The Growing College 271
assistants in the laboratories Professor Poteat for all these years and
much later carried all the burden of instruction in this department on
his own shoulders. The subjects taught were the same in 1904-05 as in
1884-85, but the instruction had kept pace with the development of
those sciences and was such as to give the student a good cultural
knowledge of them and fit him for further study in them.
Chemistry was made a separate department beginning with the year
1886-87. On July 30 of that year the Board of Trustees had chosen J.
R. Duggan, M.D., Ph.D., professor of Chemistry. Of him some
account is given in the chapter on Buildings and Grounds. At this
time, although only twenty-seven years of age, he was a graduate of
Mercer University with the degree of Master of Arts, and had won the
degree of Doctor of Medicine at Jefferson Medical College, and the
degree of Doctor of Philosophy' at Johns Hopkins University, having
done his major work in Chemistry. For the past four years he had
been a resident fellow' of Johns Hopkins University and consulting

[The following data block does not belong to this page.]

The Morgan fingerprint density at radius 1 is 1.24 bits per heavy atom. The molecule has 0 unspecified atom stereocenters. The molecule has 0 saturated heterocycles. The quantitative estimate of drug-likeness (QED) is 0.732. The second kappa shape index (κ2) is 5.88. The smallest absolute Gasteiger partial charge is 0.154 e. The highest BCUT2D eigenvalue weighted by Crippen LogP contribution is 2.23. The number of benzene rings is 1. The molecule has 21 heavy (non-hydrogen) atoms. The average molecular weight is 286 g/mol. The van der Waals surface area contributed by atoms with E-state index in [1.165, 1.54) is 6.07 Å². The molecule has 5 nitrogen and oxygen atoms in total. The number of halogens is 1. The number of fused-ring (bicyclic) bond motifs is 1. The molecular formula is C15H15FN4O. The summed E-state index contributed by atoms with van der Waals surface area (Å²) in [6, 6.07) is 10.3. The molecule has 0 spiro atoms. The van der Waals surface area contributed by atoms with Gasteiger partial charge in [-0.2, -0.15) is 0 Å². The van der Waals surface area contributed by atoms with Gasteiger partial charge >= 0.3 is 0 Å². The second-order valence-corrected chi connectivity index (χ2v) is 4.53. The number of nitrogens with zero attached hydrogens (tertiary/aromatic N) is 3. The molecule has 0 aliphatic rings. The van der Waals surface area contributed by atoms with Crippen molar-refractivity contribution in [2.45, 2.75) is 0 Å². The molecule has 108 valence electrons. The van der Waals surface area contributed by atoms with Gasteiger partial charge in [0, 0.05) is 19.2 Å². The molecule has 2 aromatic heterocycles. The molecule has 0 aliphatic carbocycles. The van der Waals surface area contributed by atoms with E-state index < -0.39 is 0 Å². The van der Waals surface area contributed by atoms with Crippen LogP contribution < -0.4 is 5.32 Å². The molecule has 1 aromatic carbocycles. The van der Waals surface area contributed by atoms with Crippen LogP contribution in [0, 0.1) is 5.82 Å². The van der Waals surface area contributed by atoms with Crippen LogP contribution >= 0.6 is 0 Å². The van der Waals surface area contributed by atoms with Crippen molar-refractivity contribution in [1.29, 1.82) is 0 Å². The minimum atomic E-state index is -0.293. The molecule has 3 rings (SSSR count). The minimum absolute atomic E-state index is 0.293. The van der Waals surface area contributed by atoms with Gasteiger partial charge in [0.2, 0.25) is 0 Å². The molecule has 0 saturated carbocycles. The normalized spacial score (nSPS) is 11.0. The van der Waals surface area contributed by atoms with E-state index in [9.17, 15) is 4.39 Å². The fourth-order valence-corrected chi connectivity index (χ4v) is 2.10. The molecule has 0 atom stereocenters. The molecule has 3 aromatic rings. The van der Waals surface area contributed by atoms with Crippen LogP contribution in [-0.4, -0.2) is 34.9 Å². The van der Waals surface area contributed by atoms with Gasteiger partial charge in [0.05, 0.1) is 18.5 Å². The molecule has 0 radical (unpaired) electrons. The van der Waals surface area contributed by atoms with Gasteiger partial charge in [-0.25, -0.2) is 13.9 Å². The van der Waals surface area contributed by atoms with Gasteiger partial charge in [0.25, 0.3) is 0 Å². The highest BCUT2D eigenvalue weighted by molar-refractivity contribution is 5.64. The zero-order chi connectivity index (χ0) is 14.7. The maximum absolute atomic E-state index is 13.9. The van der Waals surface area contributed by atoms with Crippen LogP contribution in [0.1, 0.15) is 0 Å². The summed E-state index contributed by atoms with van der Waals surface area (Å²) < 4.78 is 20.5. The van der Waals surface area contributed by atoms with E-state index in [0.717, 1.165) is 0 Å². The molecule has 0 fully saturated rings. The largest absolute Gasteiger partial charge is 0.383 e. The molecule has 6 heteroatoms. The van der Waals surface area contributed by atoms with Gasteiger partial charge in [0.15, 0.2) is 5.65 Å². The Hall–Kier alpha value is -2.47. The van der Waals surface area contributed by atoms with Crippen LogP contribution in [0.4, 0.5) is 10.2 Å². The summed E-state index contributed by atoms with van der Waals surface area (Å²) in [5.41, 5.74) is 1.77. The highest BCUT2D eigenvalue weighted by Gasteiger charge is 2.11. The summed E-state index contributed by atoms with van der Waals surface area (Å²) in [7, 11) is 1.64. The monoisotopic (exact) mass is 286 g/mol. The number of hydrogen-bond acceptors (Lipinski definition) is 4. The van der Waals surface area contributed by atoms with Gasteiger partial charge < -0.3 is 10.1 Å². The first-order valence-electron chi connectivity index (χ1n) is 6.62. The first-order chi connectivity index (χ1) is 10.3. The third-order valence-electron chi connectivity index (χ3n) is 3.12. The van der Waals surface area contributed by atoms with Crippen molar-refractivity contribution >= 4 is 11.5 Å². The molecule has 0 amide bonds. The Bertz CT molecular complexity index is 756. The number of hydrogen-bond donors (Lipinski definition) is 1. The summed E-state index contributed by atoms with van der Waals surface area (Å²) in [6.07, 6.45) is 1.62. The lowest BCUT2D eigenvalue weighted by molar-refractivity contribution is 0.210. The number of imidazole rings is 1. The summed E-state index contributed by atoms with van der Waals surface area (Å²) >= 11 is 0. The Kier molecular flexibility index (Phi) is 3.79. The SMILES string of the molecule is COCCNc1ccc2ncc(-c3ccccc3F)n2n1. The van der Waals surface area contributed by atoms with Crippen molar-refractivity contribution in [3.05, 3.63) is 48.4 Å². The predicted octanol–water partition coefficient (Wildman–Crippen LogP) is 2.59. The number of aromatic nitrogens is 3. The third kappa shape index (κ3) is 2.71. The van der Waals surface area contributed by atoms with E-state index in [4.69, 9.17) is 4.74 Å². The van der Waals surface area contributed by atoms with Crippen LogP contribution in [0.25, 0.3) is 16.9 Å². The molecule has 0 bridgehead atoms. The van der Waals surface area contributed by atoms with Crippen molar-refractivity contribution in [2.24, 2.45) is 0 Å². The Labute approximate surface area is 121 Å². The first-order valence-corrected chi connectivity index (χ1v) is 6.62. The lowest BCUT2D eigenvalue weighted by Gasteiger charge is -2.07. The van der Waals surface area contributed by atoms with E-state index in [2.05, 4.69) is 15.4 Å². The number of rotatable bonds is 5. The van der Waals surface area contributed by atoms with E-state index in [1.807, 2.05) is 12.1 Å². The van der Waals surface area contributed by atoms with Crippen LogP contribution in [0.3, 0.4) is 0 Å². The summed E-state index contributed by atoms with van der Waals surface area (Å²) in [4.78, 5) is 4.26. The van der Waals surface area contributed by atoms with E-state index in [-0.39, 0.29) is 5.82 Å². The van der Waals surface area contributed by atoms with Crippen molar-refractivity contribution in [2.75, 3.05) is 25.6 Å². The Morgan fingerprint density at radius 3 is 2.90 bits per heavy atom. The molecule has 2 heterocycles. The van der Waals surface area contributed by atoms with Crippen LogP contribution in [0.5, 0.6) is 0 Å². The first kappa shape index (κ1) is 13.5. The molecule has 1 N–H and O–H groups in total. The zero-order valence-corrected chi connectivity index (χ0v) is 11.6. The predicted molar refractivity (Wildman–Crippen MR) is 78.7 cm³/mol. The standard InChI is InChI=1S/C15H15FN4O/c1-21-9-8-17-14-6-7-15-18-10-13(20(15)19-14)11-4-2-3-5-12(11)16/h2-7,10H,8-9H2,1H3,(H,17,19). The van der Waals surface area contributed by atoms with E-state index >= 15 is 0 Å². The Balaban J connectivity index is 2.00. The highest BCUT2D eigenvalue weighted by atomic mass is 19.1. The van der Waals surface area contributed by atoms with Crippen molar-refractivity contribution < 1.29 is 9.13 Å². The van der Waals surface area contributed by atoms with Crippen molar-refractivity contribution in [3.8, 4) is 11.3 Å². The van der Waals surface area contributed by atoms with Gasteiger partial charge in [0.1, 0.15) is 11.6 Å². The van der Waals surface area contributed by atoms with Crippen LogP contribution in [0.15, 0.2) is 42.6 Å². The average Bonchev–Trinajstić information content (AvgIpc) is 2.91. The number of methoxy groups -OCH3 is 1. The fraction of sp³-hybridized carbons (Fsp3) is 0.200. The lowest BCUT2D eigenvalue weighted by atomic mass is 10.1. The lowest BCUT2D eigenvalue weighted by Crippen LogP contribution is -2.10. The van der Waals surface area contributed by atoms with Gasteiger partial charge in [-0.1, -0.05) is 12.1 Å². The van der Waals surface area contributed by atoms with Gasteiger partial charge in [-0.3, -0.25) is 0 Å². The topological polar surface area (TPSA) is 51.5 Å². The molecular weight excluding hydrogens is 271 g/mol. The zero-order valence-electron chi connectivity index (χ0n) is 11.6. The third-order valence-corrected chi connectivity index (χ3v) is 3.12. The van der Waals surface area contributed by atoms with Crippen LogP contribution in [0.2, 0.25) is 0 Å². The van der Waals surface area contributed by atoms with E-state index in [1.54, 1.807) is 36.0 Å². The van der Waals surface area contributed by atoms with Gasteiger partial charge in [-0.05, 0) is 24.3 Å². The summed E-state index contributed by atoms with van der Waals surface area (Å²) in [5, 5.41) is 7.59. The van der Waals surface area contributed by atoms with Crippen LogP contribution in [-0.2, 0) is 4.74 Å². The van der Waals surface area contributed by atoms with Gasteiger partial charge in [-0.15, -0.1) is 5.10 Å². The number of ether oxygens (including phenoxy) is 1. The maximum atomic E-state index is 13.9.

chemist of a large manufacturing company. He had published papers
embodying his original investigations in the American Chemical
Journal; and' had been elected a member of a German Chemical
Society.12 He entered on his work with much enthusiasm and it was
under his, wise supervision that the Lea Laboratory was planned,
erected and equipped with apparatus, but before it was ready for
occupation he came to an untimely end on January 8, 1888. As his
successor the Board chose Dr. Charles L. Reese, at that time
connected with Johns Hopkins University, who had earned his' degree
of Doctor of Philosophy at the University of Heidelberg.' He
remained only until June, 1888, but he was an able instructor well
equipped for his work, and was popular with his students.
with ample space therein for a Museum, should be erected at the earliest possible
day. And I am not without hope that it will be easy to secure the active cooperation
of the Alumni of the College in supplying that need. I submit therewith the rough
outline of a plan for a building which has commended itself to the Judgment of Prof.
Poteat. At the same time the Visiting Com. reported to the Board: "The Lea Lab. is
no longer sufficient for the School of Chem. and Biol. Indeed, it is barely sufficient
for either of these schools."
Biblical Recorder, August 4, 1886.
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